Winter Wonderland in Chamonix

My dear friend Juliette has been inviting us to her family’s holiday house in the Alps for as long as I can remember. And somehow we’ve never managed to organise it. But unemployment is bliss in that it gives me all the free time in the world to do some travelling and spend time with friends (granted the flights are cheap) so I don’t have to think about the fact I’m unemployed.

A couple of weeks ago, Megan and I finally stepped into Juliette’s Winter Wonderland. We spent a weekend wrapped up in blankets by the fire, playing boardgames and drinking Nutella hot chocolates while the sky would not stop pouring snowflakes.

Crisp and airy waffles for breakfast, red wine spiked stews for dinner and some fondue savoyarde along the way, I must say I was in heaven and wished for the weekend to go on. But as ever, I have the photos that take me back to the cosiness of that living room, and of course the epic igloo we built.

 

Ha Long Bay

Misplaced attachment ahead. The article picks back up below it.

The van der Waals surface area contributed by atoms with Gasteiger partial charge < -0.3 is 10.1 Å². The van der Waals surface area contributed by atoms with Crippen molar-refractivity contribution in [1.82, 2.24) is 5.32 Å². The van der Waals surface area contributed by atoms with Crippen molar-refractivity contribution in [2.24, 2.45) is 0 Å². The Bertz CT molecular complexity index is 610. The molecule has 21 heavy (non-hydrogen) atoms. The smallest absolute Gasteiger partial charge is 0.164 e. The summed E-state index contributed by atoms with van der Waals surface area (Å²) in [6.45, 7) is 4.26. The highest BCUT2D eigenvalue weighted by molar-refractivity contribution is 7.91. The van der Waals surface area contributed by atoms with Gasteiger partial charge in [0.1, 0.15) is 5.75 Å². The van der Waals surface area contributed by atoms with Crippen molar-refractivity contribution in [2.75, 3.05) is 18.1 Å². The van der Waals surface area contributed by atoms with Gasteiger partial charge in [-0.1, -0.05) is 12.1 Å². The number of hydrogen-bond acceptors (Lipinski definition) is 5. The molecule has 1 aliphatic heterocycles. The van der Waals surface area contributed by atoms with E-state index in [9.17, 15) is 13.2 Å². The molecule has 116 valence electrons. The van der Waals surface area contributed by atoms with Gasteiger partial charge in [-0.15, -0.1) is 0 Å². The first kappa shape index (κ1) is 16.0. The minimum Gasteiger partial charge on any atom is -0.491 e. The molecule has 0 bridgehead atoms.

I wasn’t able to enjoy the surreal views of Ha Long Bay my first time there, nestled in my mom’s cosy uterus. So I went back, ready to be blown away by the hundreds of rocks emerging from the turquoise sea. I wasn’t disappointed.

There’s something magical about this little corner of the world… So magical the Vietnamese have a mythological explanation for it: under yet another Chinese invasion, the Vietnamese were helped by the dragon whose tail struck the water. Hundreds of rocks emerged for the Chinese ships to collide with before sinking to the depths of the sea.

A little throwback to 1993. Vietnam had just recently opened its door to foreigners. My parents and grandparents stayed on a small boat and drifted through the bay, sleeping under the stars huddled in blankets. Ha Long Bay was peaceful, and quiet, and fully theirs to explore.